By Daniel Trottier
Our lives are profoundly upset by the COVID-19 pandemic, and many of us are confined to our homes. We are anxiously fixed on our screens for news of the world. New rules of conduct are established before our eyes. Our media consumption includes viewing, sharing and commenting on stories about price gougers and people coughing on food. These may be picked up by news media, but invariably spread through social networks.
In terms of enforcing social distancing, people are watching over their neighbours. Some are denouncing them to local police, but also to a global audience. Moreover, this audience plays an active role in contributing to the shaming of others, be it through vitriolic comments, doxing or harassment.
Denouncing others through digital media is not exclusive to pandemic shaming. Recent examples also include shaming reckless parking, as well combatting hate speech and sexual abuse. Denunciation is not a new phenomena, yet what we consider socially acceptable is subject to revision. Surviving COVID-19 depends on strictly enforcing new norms, and a similar urgency can be felt as when denouncing torch-bearing white supremacists in 2017.
In addition to a changing social landscape, we are still coming to terms with social platforms that increasingly monopolise how we interact with others. By design, digital content is easy to share, but impossible to contain when uploaded. This presents a steep learning curve, and many in the public eye have deleted old tweets that would reflect poorly upon them. Even then, they may still be held accountable by an audience that retain and circulate incriminating content.
Exposing misdeeds by politicians and others in power may seem appropriate, but should this guide the way we denounce and shame private citizens? And at what point does a social media following make someone a public figure, and therefore subject to this level of audience scrutiny?
From our research, vigilant audiences appear to seek criminal and social justice, but are often also driven by a desire for entertainment. This concern cuts across scholarly disciplines, including criminology and media studies. Performing as a citizen overlaps considerably with activities we would otherwise frame as audiences engaging with media content. This overlap is especially felt as we practice social distancing on a global scale.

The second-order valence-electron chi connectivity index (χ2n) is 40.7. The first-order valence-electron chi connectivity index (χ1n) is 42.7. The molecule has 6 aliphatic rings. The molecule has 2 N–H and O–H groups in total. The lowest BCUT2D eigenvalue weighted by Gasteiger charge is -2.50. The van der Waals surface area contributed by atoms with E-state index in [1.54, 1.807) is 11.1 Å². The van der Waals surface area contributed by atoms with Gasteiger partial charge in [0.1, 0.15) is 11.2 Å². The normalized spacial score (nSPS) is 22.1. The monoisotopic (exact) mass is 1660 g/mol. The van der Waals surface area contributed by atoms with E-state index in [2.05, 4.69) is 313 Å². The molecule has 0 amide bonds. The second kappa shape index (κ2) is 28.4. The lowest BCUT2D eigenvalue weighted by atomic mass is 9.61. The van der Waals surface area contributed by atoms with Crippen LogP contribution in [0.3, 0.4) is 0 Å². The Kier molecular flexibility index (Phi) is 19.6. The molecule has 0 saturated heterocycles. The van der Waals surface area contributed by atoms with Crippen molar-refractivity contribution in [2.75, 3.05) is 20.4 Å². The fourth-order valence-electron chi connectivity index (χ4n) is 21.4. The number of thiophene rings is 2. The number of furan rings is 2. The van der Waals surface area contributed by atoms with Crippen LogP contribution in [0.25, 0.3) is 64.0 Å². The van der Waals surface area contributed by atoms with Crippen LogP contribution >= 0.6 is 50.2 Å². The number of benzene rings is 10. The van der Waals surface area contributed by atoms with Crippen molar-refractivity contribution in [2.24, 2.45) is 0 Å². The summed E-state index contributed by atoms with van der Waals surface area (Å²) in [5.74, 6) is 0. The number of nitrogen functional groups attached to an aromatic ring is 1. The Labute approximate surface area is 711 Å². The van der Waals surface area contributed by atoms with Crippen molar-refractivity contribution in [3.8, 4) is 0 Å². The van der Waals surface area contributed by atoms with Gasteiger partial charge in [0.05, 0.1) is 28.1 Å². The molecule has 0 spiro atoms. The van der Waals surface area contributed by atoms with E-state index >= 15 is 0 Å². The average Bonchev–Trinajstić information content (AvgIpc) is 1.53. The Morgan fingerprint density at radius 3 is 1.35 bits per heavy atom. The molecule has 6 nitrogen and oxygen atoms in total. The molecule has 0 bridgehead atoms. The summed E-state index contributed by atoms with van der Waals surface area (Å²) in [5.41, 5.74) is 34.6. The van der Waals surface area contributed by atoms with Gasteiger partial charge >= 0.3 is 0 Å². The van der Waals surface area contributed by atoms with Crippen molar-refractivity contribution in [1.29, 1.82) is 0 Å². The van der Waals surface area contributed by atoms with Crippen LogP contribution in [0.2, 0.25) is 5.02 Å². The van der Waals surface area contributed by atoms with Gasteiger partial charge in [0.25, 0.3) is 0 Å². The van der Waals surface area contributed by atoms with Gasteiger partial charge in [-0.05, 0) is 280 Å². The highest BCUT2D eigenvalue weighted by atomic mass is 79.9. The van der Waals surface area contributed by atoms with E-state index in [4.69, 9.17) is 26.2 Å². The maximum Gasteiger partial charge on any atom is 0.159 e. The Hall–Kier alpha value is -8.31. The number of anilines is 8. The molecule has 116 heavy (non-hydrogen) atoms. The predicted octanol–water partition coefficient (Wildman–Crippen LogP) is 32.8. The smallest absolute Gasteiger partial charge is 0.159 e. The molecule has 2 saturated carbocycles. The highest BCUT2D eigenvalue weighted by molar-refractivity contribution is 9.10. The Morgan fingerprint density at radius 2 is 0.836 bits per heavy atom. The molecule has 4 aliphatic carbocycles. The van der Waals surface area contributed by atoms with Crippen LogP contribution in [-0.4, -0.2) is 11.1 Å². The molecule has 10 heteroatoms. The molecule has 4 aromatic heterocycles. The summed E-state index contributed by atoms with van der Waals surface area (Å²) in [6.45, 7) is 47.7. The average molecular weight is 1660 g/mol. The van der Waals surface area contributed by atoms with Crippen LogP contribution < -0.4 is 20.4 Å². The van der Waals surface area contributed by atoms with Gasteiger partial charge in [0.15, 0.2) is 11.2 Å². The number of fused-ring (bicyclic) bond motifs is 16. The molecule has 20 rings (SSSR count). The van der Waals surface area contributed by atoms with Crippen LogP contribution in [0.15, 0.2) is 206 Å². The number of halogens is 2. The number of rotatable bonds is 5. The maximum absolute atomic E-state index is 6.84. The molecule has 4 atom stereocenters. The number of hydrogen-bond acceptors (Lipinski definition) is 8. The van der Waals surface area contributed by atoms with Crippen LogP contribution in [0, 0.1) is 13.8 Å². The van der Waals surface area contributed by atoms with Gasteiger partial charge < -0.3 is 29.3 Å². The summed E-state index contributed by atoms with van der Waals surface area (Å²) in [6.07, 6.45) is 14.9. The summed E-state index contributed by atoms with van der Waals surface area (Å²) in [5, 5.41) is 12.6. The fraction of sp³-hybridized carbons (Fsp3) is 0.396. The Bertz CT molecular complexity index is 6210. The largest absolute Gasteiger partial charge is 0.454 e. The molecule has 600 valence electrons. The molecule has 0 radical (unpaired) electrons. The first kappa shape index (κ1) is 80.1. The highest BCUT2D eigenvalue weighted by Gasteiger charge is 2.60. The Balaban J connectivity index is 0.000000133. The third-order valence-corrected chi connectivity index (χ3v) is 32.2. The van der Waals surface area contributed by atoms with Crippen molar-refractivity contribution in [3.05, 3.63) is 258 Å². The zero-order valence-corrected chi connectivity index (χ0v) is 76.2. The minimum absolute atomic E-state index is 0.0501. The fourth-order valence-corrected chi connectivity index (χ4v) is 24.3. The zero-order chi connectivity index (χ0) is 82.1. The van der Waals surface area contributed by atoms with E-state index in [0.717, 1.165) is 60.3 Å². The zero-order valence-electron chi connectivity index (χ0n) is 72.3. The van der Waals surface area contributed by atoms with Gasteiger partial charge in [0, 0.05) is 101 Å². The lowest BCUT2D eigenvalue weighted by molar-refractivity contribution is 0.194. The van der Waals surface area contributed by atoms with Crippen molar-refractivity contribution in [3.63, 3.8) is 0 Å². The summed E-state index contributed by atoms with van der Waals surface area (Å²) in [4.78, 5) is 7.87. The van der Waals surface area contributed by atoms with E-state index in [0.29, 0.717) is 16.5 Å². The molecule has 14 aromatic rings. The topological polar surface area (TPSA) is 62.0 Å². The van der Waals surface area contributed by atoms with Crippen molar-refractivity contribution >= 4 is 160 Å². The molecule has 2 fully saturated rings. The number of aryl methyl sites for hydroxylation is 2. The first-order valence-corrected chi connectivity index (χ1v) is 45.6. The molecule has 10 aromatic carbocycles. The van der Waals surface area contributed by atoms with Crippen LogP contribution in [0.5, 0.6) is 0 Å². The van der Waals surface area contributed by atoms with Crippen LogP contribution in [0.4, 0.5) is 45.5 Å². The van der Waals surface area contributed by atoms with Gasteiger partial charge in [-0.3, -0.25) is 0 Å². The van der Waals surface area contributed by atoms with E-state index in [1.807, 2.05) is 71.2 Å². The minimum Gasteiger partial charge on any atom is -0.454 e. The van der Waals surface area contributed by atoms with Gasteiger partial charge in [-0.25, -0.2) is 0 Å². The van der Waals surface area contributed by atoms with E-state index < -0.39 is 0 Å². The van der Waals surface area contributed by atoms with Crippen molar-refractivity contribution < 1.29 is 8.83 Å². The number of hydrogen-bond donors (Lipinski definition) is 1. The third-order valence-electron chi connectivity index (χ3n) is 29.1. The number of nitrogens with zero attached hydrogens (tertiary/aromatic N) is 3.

We can also approach these interventions as forms of vigilantism, which invokes a lengthy history of citizen-based violence. New forms of denouncing may be seen as necessary because of poor government response. The label ‘vigilante’ in particular directs attention to the troubled relation between citizens and a state that may be unable or unwilling to maintain social order.
Our forthcoming edited collection, Introducing Vigilant Audiences, looks at emerging and established forms of scrutiny and denunciation as practices that combine entertainment and justice-seeking. We argue that audiences are actively mobilised against what they perceive as unjust. This may involve combatting racist, sexist and otherwise antisocial actions. Vigilant audiences can also amplify existing harms, as seen in the targeted harassment of marginalised and otherwise vulnerable communities. Mediated denunciation is made possible through platforms and devices that are global in reach; yet it is shaped and understood through local contexts, as well as steps taken by governments to assert control over their digital landscape.
The book covers a range of cases that are organised in four general themes. The first set of chapters addresses entertainment. This includes denunciation as diversion, but also calls for justice against actors, musicians and comedians. In exploring the overlap between audiences and citizens, a second theme considers how national identities are mobilised in mediated vigilantism. While this may fuel violence against minorities, a third set of chapters addresses the backlash against these harms through the denunciation of hate speech. The final contributions to this book consider how police agencies cope with and capitalise on active citizens. While it may seem that legal frameworks struggle to keep up with online vigilantism, some jurisdictions are willing to trial new forms of engaging the public, for justice and for amusement.
Introducing Vigilant Audiences by Daniel Trottier, Rashid Gabdulhakov and Qian Huang will be published in the summer. As with all books released by Open Book Publishers it will be available Open Access, as well as in affordably-priced paperback, hardback and digital editions.